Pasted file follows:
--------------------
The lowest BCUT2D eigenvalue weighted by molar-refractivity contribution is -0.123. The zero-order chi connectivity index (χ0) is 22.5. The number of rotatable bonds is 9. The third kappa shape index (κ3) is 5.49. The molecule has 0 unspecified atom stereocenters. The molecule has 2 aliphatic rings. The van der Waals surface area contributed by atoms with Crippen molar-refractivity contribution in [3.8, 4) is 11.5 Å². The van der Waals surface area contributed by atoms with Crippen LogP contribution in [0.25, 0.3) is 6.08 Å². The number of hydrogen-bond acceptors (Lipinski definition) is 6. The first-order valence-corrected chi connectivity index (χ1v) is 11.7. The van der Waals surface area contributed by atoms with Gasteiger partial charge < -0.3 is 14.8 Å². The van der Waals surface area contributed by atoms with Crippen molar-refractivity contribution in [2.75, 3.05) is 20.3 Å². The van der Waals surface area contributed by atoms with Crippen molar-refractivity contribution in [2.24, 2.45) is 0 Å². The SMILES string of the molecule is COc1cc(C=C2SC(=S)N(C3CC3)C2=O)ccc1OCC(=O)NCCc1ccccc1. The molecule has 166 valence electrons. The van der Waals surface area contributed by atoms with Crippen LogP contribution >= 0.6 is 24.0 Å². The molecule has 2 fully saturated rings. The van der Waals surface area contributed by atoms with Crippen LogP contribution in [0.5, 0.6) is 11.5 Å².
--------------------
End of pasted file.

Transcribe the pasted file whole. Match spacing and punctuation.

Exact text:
The lowest BCUT2D eigenvalue weighted by molar-refractivity contribution is -0.123. The zero-order chi connectivity index (χ0) is 22.5. The number of rotatable bonds is 9. The third kappa shape index (κ3) is 5.49. The molecule has 0 unspecified atom stereocenters. The molecule has 2 aliphatic rings. The van der Waals surface area contributed by atoms with Crippen molar-refractivity contribution in [3.8, 4) is 11.5 Å². The van der Waals surface area contributed by atoms with Crippen LogP contribution in [0.25, 0.3) is 6.08 Å². The number of hydrogen-bond acceptors (Lipinski definition) is 6. The first-order valence-corrected chi connectivity index (χ1v) is 11.7. The van der Waals surface area contributed by atoms with Gasteiger partial charge < -0.3 is 14.8 Å². The van der Waals surface area contributed by atoms with Crippen molar-refractivity contribution in [2.75, 3.05) is 20.3 Å². The van der Waals surface area contributed by atoms with Crippen molar-refractivity contribution in [2.24, 2.45) is 0 Å². The SMILES string of the molecule is COc1cc(C=C2SC(=S)N(C3CC3)C2=O)ccc1OCC(=O)NCCc1ccccc1. The molecule has 166 valence electrons. The van der Waals surface area contributed by atoms with Crippen LogP contribution >= 0.6 is 24.0 Å². The molecule has 2 fully saturated rings. The van der Waals surface area contributed by atoms with Crippen LogP contribution in [0.5, 0.6) is 11.5 Å².